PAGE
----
The bar isn’t all that high
Mortal Kombat, the popular 90s video game that caused so much controversy decades back, just dropped a new movie trailer recently. Here’s why it’s a big deal to me:
1. This is a video game straight from my childhood, the one we all had to sneak around to play because it was so violent. The content was so brutal that adults would use it as a threat to kids like me “Alam mo may bata na hinuli ng guard sa Quezon City? Hinuli kasi nilalaro niya yung game mo. Yung Kombat Kombat na yan. (Do you know a kid got arrested in Quezon City? Caught because he was playing your game, that Mortal Kombat.)”
Yes, this happened to me, so you can understand the impact that may have had.
2. We are in a time when technology has caught up to the intention. While the 1995 version was good fun (cue the Mortal Kombat theme song!), the special effects don’t hold up to today’s standards as much as we’d like. Today though, CGI has gotten so much better that mistaking CG for live-action is as common as a hiccup.
3. Video game movies are far from the all-time best movies list but for certain adaptations, I still like seeing the game come alive in a different format and maybe surpass my expectations.
For all the opportunity it possesses not too much has come from the genre. Why is that? I pin it down to the medium.
RELATED: Monsterland: This One’s for the Horror Fans
Videogame vs. movie
This is where it gets weird but, before all else, let me say that I want to focus on two things. There are countless differences, but today, I’ll zoom in on a couple that strike me.
Single player video games are interactive; you push plots forward as the player through the buttons on your controller. You solve puzzles on the screen yourself. It falls to you to beat the final boss to finish the game—the list goes on. The feeling you get when you put your controller down to watch the cinematic ending is totally different from watching a character on screen play it out on their own. Different thrills and a very different sense of payoff.
Games, in my opinion, have largely sat in a world of fantasy. It’s only recently that we’ve started getting less fantastic and more plot-driven video games (I’m looking at you The Last of Us and Uncharted!). The classics that have been translated into movies have been from worlds and plots of weird origins: a plumber who eats size-boosting mushrooms and whose goal is to rescue a princess, pocketing monsters that you can train to fight in gyms; my list is a bit exaggerated and, while there are more down to Earth storylines, you get the point. These aren’t exactly the best plots and visuals to translate on to the big screen, so when the shift does happen, as with books to movies, something is bound to change in the process. Thus far, the adaptations have been far from the best movies.
Video game movies that crushed my hopes
These two represent the biggest disappointments to me because these were some of the best video games I had played, naturally some things that are so excellent come with strings of expectation even when you fight the hardest to keep them low.
Boy, was I fan of the video game. The survival horror game genre could not be better represented by the OG of the category. From the possible scares at every turn (zombies, mutated dogs, hunters, you name it!) to slow-paced music sucking you into an eerie abandoned mansion to some of the most stressful boss fights of its time, Resident Evil was an excellent game. The series mostly got better with each new sequel. But when Hollywood decided to go all-out action creating a new character in the process with Mila Jovovich, it felt like they missed the mark, big time.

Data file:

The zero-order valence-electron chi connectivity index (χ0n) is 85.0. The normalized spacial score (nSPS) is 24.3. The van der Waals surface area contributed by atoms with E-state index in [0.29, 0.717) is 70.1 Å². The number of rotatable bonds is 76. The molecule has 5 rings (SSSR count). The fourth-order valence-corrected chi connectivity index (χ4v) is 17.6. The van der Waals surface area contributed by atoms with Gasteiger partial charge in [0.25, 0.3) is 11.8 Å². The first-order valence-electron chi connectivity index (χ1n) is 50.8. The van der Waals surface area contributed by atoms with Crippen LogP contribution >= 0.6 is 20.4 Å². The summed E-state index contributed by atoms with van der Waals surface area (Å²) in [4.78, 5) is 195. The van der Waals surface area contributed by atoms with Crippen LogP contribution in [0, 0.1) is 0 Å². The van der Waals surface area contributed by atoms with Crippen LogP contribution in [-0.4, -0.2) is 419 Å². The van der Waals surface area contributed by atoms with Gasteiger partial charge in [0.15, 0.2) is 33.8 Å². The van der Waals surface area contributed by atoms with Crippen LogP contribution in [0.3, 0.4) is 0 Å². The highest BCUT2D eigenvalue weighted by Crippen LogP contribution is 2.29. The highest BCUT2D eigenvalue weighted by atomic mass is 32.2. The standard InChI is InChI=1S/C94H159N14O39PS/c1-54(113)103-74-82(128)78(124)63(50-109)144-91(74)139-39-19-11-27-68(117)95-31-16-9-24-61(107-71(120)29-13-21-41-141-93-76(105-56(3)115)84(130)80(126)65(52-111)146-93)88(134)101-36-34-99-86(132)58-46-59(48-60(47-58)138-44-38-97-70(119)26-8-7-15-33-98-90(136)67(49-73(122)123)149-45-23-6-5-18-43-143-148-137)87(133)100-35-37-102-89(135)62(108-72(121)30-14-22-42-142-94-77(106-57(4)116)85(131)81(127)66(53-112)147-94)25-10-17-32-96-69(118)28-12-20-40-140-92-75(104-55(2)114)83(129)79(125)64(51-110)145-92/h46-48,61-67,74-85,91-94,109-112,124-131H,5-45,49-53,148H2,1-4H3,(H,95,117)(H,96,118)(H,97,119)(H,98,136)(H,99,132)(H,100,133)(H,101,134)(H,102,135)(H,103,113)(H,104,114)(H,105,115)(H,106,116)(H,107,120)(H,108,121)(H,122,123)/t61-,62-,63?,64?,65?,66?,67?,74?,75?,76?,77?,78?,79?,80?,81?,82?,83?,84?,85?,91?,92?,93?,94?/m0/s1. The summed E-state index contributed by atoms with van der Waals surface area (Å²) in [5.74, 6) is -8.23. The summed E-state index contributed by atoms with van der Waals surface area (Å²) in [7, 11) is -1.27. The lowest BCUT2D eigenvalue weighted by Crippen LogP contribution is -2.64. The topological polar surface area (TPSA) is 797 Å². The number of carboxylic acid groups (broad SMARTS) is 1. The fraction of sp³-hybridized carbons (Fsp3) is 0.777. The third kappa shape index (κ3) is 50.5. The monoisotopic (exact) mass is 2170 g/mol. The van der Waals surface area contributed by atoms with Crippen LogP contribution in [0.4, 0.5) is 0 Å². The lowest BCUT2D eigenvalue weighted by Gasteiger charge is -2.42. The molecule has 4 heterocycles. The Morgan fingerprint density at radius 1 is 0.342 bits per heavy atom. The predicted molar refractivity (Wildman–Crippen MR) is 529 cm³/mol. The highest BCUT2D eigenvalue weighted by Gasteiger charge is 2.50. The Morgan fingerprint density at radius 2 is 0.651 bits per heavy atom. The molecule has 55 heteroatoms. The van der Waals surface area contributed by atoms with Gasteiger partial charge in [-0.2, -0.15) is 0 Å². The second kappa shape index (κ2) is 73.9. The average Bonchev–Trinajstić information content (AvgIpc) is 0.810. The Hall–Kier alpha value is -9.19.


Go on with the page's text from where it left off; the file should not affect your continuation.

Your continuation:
An age-old conflict between assassins and templars that had you playing an assassin, sneaking, evolving, discovering his ancestry through pseudo-time travel—this game broke new ground and, like Resident Evil, seemed to get better and bigger with each sequel. Cue Hollywood capitalizing on it by bringing in the likes of Michael Fassbender, Marion Cotillard and Jeremy Irons. Big name actors and the technology able to actually backup the video games visuals; sounds good, right? What was supposed to be a category game changer was a movie in limbo. The setting provided for lots of action, which was expected and necessary, but even that was lackluster. That wasn’t the worst of it. The movie and storyline itself were such a mess that even casual moviegoers were critical of the film, and I’m putting it very nicely.
RELATED: Netflix’s The Witcher Is A Fire That Burns Bright—But For How Long?
The bar isn’t high, and that’s okay
This genre has yet to produce an all hailed film, but as someone who has invested many a day into video games, I really hope that things change. Part of the experience of playing a video game is being able to talk to the next guy about it. But because not everyone plays video games, even communicating a story to a non-gamer becomes an uphill battle. Bridging video games and movies the way books and movies have been bridged would be like finding a missing link—one that tells a larger audience how awesome the source material is without having gone through the countless hours of gaming conquest.
There have been good attempts like Sonic The Hedgehog, Detective Pikachu and even the original Mortal Kombat movie from 1995. They weren’t bad, but we need something that isn’t “not bad for a video game movie;” we need a “holy hell, that was a freaking wow!” Though the series format is off to a great start with The Witcher. The movie industry has had a head start of several years, so the end question becomes, when can we expect that one breakthrough of a video game turned movie?
Damn soon, I hope. Damn soon.
Words Yosu De Erquiaga
Art Alexandra Lara